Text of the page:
Objectives: The aim of this study was to examine the association of the discrepancy between externally and self-assessed measures of work environment with long- and short-term sickness absence.
Methods: The study population included 6997 middle-aged men and women from the Whitehall II cohort, whose work characteristics were examined at baseline (1985-1988) through both an external evaluation and self-report, with a follow-up of up to 13 years of sickness absence reporting from administrative records. The primary exposure of interest was the discrepancy between measures of work stress for fast job pace, conflicting demands, and decision latitude.
Results: In mutually adjusted models, external measures of job characteristics were more strongly associated with higher rates of sickness absence compared with self-assessed measures, for both lower frequency of fast work pace and lower conflicting demands (i.e., "passive" levels). Individuals who self-reported higher frequencies of fast work pace and conflicting demands than were reported through external assessment had higher rates of short-term sickness absence [incident rate ratios (IRR) of 1.13 (95% confidence interval [95% CI] 1.11-1.15) and IRR 1.14 (95% CI 1.11-1.16), respectively]. There was no difference in rates of sickness absence found for decision latitude [IRR 1.02 (95% CI 1.00-1.04)].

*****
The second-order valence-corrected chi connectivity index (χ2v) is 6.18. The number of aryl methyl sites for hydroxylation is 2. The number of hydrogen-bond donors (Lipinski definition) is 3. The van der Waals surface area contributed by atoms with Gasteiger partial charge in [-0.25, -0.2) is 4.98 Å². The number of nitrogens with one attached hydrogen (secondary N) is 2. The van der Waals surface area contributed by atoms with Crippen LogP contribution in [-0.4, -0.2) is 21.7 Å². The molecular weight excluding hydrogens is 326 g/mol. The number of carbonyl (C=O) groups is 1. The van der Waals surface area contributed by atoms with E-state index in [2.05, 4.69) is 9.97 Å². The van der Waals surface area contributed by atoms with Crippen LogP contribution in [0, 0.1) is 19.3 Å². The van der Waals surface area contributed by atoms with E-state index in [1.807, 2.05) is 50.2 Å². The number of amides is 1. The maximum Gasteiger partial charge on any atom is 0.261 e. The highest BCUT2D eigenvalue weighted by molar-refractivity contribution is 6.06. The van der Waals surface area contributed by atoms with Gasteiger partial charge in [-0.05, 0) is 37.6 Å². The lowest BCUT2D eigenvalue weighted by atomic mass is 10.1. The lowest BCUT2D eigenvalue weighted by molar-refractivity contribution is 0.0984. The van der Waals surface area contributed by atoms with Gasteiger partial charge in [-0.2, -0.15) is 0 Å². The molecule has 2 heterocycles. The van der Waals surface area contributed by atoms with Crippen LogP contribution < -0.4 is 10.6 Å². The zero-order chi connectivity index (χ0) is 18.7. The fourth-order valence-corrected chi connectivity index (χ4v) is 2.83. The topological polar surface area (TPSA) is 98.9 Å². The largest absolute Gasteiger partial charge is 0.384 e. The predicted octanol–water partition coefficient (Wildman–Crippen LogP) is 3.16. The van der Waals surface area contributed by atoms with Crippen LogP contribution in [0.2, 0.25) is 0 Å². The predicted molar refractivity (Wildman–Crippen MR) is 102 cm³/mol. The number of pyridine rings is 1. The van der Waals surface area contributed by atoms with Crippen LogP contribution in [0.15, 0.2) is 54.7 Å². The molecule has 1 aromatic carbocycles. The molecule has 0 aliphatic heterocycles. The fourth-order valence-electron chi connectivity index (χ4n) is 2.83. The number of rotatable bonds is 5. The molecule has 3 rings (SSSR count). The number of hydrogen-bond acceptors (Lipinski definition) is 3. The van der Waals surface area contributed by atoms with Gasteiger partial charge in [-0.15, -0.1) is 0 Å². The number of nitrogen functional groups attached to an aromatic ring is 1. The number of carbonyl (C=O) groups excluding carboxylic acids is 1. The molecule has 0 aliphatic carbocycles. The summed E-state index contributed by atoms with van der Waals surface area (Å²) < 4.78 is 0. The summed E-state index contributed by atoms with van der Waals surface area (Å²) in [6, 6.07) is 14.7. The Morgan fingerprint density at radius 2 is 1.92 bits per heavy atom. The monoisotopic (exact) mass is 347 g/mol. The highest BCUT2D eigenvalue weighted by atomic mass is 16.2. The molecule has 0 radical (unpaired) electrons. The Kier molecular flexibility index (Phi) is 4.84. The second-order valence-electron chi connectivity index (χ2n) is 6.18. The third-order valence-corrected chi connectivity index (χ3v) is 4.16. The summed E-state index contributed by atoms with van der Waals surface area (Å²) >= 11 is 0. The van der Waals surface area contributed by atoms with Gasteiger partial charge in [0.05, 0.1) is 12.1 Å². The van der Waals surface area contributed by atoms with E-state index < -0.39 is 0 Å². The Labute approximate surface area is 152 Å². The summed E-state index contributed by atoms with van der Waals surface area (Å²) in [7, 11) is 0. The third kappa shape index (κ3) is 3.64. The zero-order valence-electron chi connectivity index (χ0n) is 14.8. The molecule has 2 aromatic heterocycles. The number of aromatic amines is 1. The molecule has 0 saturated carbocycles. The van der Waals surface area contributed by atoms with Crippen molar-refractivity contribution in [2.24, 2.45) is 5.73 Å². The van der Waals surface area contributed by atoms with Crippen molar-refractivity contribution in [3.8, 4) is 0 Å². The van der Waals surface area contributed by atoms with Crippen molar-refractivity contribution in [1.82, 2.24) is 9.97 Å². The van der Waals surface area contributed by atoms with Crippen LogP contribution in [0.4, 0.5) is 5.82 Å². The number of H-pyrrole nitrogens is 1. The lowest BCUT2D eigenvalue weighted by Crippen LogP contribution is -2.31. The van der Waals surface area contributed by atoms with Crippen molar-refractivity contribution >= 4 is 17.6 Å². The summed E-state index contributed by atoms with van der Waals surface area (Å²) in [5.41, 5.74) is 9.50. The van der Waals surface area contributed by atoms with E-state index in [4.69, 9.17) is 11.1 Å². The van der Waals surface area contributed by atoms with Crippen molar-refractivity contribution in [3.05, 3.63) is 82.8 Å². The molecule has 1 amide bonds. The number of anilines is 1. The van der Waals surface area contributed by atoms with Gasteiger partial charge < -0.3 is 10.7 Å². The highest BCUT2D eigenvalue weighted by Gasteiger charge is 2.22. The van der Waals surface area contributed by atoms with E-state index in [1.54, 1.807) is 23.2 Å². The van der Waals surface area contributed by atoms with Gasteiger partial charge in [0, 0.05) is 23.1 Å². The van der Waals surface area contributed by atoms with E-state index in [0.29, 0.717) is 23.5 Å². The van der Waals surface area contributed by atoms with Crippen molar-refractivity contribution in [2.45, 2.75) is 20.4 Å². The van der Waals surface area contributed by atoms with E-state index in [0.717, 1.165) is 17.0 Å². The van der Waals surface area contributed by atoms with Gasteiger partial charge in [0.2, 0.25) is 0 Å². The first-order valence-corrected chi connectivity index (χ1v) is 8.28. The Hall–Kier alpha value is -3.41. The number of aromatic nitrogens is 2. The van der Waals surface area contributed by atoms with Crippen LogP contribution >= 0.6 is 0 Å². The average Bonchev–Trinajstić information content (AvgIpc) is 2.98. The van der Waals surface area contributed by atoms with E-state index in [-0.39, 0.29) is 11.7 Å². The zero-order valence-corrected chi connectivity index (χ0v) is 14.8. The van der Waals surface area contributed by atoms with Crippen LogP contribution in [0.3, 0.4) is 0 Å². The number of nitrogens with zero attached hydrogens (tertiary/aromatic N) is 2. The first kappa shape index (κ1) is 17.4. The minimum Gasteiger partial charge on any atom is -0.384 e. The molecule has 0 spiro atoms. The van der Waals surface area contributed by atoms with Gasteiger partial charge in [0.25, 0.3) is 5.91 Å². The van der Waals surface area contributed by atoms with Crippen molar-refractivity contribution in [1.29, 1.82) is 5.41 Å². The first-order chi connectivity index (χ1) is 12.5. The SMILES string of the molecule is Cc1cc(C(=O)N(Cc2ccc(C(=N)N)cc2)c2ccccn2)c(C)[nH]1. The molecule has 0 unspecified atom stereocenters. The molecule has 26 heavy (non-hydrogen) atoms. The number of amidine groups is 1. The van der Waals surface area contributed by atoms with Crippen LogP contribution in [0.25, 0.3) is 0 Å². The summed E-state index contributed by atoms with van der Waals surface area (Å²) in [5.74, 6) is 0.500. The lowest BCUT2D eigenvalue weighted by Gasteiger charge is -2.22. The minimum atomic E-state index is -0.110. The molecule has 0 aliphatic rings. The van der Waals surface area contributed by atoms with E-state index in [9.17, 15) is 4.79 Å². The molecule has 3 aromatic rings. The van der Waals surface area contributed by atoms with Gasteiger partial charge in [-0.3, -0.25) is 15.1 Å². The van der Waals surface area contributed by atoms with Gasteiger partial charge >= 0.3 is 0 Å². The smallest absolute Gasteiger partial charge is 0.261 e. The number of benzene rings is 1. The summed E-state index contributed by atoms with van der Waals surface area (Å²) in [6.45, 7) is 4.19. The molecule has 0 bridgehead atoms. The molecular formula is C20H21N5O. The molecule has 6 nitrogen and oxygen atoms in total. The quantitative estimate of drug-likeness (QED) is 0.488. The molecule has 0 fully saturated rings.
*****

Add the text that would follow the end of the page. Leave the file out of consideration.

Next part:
Conclusions: Our findings demonstrate that the discrepancy between externally and self-assessed job demand measures have additional predictive power beyond each individual measure of job structure, which may be related to the extent of cognitive and emotional processing of assessment questions as compared to decision latitude measures.